"Go to war. See war. Then you can comment on it," says Cain, who is still close to Kyle's widow, Taya

By Wade Rouse
January 28, 2015 04:15 PM

Dean Cain says he is “unapologetic” for defending the legacy of American Sniper Chris Kyle against disparaging comments from celebrities, calling Kyle “a hero.”

“I tend to react the way I would react if someone were in the room with me,” the former Superman tells PEOPLE Now about his Tweets slamming Michael Moore and Seth Rogen for their seemingly critical comments about snipers and the Oscar-nominated movie.

“Had he said what he said in the room with me, my exact response would have been what I said: ‘Seth, I like your movies, but right now I want to kick your ass,'” he added.

Continues Cain, who visited troops in Iraq in 2005, where he says he “saw awful, terrible things”: “The guy’s a hero. Go to war. See war. Then you can comment on it.”

Cain, 48, says his Tweets sparked a discussion with his teenage son Christopher, who was in the room when he was responding.

“It might create a little bit of a firestorm,” he says he told his son. “I could have worded it better, but it demonstrated how I felt I’m unapologetic about it. How could I apologize for defending our men and women in uniform? How could I apologize about defending Chris Kyle? There’s no way. The guy’s a hero.”

The former Lois and Clark star became tight with Kyle when they were paired in 2012 to perform military-style operations on the NBC competition show Stars Earn Stripes, and he says he is still close to Kyle’s widow, Taya, who is featured in this week’s cover of PEOPLE.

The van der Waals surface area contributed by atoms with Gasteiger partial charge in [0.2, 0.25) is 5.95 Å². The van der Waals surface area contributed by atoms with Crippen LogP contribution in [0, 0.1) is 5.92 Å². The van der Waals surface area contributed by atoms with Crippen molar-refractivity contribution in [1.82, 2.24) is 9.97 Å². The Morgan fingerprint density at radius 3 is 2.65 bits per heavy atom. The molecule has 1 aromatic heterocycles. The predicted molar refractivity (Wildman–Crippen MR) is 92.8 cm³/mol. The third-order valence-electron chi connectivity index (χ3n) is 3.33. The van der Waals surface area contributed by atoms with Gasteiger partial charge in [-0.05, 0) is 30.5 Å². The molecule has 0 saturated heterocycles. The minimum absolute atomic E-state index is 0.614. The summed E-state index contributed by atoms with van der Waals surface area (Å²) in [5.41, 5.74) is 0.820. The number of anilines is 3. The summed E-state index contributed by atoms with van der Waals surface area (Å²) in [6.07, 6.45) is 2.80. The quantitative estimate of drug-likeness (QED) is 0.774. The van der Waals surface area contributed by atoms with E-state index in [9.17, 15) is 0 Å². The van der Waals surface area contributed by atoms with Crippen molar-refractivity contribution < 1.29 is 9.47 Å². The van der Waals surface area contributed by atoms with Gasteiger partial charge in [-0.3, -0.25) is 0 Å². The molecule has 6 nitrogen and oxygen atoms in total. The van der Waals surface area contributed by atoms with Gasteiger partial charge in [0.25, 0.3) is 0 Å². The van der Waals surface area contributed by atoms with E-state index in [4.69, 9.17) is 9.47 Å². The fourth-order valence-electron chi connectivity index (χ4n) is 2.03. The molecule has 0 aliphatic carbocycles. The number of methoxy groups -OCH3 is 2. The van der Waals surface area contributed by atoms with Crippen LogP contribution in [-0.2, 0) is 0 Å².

“Chris’s mission became helping other servicemen and women transition back into real life,” Cain tells PEOPLE Now while wearing a cap sporting the logo of the Chris Kyle Frog Foundation. “He would take guys out shooting that’s how he lost his life that what his foundation’s mission is now.”

Kyle died in 2013 at age 38 at a Texas gun range. Eddie Ray Routh allegedly shot and killed Kyle after the father-of-two brought Routh to the range to help him cope with his PTSD.

The trial for Routh, who is charged with murder, begins Feb. 11.

“I’m in touch with Taya all the time,” says Cain. “Anything she needs, or the kids needs, there are a lot of people willing to come to their aid, and I’d be fortunate to count myself as one of them.”

For more on Taya and Chris Kyle, pick up the latest issue of PEOPLE, on newsstands Friday

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